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Posted on Mar 20, 2012 in Boardgames

Axis & Allies Air Force: Angels 20 – Miniatures Game Review

By Paul Glasser

Axis & Allies Air Force Miniatures: Angels 20. Miniatures game review. Wizards of the Coast. $39.99 (starter), $24.99 (booster).

Passed Inspection: Lots of variety, detailed rules

Failed Basic: Lack of bombers, lack of detail on models

Axis & Allies Air Force Miniatures: Angels 20 makes sure no two dogfights are the same. The game includes 31 different World War II fighter planes from Japan, Germany, Italy, the USSR, China, Britain, France, Finland, and the United States. The starter set is based on the Battle of Britain and includes 4 dice, 6 miniatures, 2 maps, rules, and counters. Booster packs offer three random miniatures.


A standard 100-point game allows a player to deploy 2 or 3 fighters—usually a veteran or ace pilot with one or two less experienced wingmen. Planes vary in firepower, armor, price and maneuverability.

Pilot experience is a key factor in the game, as it was in combat. and a corresponding increase in skill means a significant increase in the cost of deploying that pilot. For instance, a poor pilot usually costs 15–20 points and a veteran between 30–40, while an ace can cost as much as 50 or 55. Highly experienced pilots do not have extra firepower or agility but do have lots of special abilities and receive a bonus when attacking less-experienced pilots. Pilots can perform a variety of different maneuvers including climb, dive, turn, and roll.

Different planes are better suited to different maneuvers, such as a Zero, which excels at climbing but is less suited to a dive. Diving on an enemy pilot also provides an attack bonus, but a certain amount of luck is involved in each maneuver. The pilot must roll two dice when attempting to perform a difficult maneuver and adds a bonus based on the pilot’s abilities. Success means the maneuver is completed while failure may mean the pilot makes a wider turn or slower dive. Flying at high speed means tight turns or rolls are much more difficult to achieve.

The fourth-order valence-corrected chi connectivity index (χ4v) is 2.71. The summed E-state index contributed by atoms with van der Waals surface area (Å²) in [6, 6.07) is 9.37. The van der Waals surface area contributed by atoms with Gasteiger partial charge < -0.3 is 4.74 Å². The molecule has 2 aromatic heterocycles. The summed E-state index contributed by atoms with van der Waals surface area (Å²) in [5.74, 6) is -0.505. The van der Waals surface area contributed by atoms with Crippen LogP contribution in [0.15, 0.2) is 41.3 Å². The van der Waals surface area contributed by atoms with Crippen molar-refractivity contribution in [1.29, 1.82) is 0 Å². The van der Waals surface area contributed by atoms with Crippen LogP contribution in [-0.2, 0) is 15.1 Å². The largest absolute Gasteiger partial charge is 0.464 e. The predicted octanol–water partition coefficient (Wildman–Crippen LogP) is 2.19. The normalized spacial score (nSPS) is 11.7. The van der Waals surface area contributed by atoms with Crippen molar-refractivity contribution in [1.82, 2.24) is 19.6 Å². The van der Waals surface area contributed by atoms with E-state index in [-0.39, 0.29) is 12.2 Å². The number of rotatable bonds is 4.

Initiative is important, too, because losing initiative means you must move first—a serious disadvantage in a dogfight. "Tailing" the enemy provides a bonus to initiative, and once you’re on his six it’s hard for him to shake you. For instance, although my Hurricanes lacked the firepower of my opponent’s Bf110 fighter-bombers, I was easily able to turn faster and stayed on his tail for most of the game.

The disadvantage of losing initiative is offset somewhat by the ability to shoot first—damage is resolved instantly, not simultaneously. If you engage your enemy head-on and score the first hit, you have the chance to cripple or destroy him before he can return fire.

Once you line up the shot, a variety of factors affect your chances of scoring a hit. Range quickly diminishes your accuracy, as does making a "deflection" attack. However, diving on the enemy or shooting at an inexperienced pilot makes it easier to score a hit. The best position is, of course, above and behind your opponent!

If your crippled fighter is about to be destroyed by the enemy, you can retreat from the battle by flying off the board. Such a move means the opponent only scores half a victory, and this option is fairly easy given how small the maps are.

The basic rulebook includes a variety of scenarios based on the Battle of Britain—such as dogfights, bomber interceptions, and fighter sweeps—and additional rules for cloud cover, flak barrages and night combat. In addition, the models and rulebook are compatible with other Axis and Allies Miniatures games.

However, the only bomber included at this point is the Bf110 but that’s understandable, as the 1/100 scale means the miniatures are already five or six inches wide. Some players complained about the lack of detail on the miniatures as well, which lack propellers and clear plastic cockpits. But, the miniatures are durable and well painted. One other complaint includes the lack of identifying markings for different versions of the same fighter; it takes a little time to learn the difference between the veteran Polish Hurricane pilot and his less-skilled counterpart.

But, overall, Axis and Allies Air Force Miniatures: Angels 20 is an enjoyable game with lots of different scenarios and rules to try out. Although the basic format only accommodates two or three planes, pilots who want to battle a whole schwarm or sentai can easily lay out a few extra maps.

About the Author
Paul Glasser is a graduate student in Lexington, Kentucky, where he studies modern French history. His interests include comics, role-playing games, and home-brewing beer.

1 Comment

  1. Paul, great review. Do you like the 1:100 size minis? Does the scale work well for WW2 fighter combat?